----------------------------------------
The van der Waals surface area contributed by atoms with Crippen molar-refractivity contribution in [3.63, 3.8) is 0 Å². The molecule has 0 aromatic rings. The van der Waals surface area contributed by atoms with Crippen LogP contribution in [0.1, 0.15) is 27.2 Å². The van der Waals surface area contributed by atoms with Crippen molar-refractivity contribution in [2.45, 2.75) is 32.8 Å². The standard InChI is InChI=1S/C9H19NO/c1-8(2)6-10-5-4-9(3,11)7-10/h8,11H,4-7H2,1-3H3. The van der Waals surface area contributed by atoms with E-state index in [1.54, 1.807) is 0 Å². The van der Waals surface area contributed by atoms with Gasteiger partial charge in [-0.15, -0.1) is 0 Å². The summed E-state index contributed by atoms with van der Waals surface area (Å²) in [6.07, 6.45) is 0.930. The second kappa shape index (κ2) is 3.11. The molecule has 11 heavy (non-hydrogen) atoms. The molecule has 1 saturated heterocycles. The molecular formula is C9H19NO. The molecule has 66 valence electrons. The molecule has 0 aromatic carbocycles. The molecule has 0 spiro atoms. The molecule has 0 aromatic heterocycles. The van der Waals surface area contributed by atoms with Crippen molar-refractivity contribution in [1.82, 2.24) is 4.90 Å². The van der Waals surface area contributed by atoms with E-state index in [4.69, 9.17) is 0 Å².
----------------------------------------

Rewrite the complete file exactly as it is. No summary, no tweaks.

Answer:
The van der Waals surface area contributed by atoms with Crippen molar-refractivity contribution in [3.63, 3.8) is 0 Å². The molecule has 0 aromatic rings. The van der Waals surface area contributed by atoms with Crippen LogP contribution in [0.1, 0.15) is 27.2 Å². The van der Waals surface area contributed by atoms with Crippen molar-refractivity contribution in [2.45, 2.75) is 32.8 Å². The standard InChI is InChI=1S/C9H19NO/c1-8(2)6-10-5-4-9(3,11)7-10/h8,11H,4-7H2,1-3H3. The van der Waals surface area contributed by atoms with E-state index in [1.54, 1.807) is 0 Å². The van der Waals surface area contributed by atoms with Gasteiger partial charge in [-0.15, -0.1) is 0 Å². The summed E-state index contributed by atoms with van der Waals surface area (Å²) in [6.07, 6.45) is 0.930. The second kappa shape index (κ2) is 3.11. The molecule has 11 heavy (non-hydrogen) atoms. The molecule has 1 saturated heterocycles. The molecular formula is C9H19NO. The molecule has 66 valence electrons. The molecule has 0 aromatic carbocycles. The molecule has 0 spiro atoms. The molecule has 0 aromatic heterocycles. The van der Waals surface area contributed by atoms with Crippen molar-refractivity contribution in [1.82, 2.24) is 4.90 Å². The van der Waals surface area contributed by atoms with E-state index in [4.69, 9.17) is 0 Å².